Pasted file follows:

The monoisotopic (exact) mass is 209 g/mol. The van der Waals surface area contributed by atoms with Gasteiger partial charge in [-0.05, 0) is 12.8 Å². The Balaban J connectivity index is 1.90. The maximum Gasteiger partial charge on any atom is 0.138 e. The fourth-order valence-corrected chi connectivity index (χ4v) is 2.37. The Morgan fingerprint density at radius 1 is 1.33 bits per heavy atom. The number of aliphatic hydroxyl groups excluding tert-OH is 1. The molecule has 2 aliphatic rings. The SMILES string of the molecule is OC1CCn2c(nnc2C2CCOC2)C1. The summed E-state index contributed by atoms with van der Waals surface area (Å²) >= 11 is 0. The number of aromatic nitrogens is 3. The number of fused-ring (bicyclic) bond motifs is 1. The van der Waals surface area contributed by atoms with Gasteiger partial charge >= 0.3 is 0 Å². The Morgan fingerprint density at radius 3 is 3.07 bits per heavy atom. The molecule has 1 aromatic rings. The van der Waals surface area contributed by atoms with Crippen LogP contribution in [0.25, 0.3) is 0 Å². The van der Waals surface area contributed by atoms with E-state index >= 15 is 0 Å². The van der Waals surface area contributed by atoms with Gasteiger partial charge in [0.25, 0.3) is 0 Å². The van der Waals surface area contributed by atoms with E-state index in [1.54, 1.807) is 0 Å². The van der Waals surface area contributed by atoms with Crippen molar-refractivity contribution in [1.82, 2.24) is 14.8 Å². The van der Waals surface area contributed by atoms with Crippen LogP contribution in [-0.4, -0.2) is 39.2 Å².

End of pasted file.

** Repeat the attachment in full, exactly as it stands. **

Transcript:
The monoisotopic (exact) mass is 209 g/mol. The van der Waals surface area contributed by atoms with Gasteiger partial charge in [-0.05, 0) is 12.8 Å². The Balaban J connectivity index is 1.90. The maximum Gasteiger partial charge on any atom is 0.138 e. The fourth-order valence-corrected chi connectivity index (χ4v) is 2.37. The Morgan fingerprint density at radius 1 is 1.33 bits per heavy atom. The number of aliphatic hydroxyl groups excluding tert-OH is 1. The molecule has 2 aliphatic rings. The SMILES string of the molecule is OC1CCn2c(nnc2C2CCOC2)C1. The summed E-state index contributed by atoms with van der Waals surface area (Å²) >= 11 is 0. The number of aromatic nitrogens is 3. The number of fused-ring (bicyclic) bond motifs is 1. The van der Waals surface area contributed by atoms with Gasteiger partial charge >= 0.3 is 0 Å². The Morgan fingerprint density at radius 3 is 3.07 bits per heavy atom. The molecule has 1 aromatic rings. The van der Waals surface area contributed by atoms with Crippen LogP contribution in [0.25, 0.3) is 0 Å². The van der Waals surface area contributed by atoms with E-state index >= 15 is 0 Å². The van der Waals surface area contributed by atoms with Gasteiger partial charge in [0.25, 0.3) is 0 Å². The van der Waals surface area contributed by atoms with E-state index in [1.54, 1.807) is 0 Å². The van der Waals surface area contributed by atoms with Crippen molar-refractivity contribution in [1.82, 2.24) is 14.8 Å². The van der Waals surface area contributed by atoms with Crippen LogP contribution in [-0.4, -0.2) is 39.2 Å².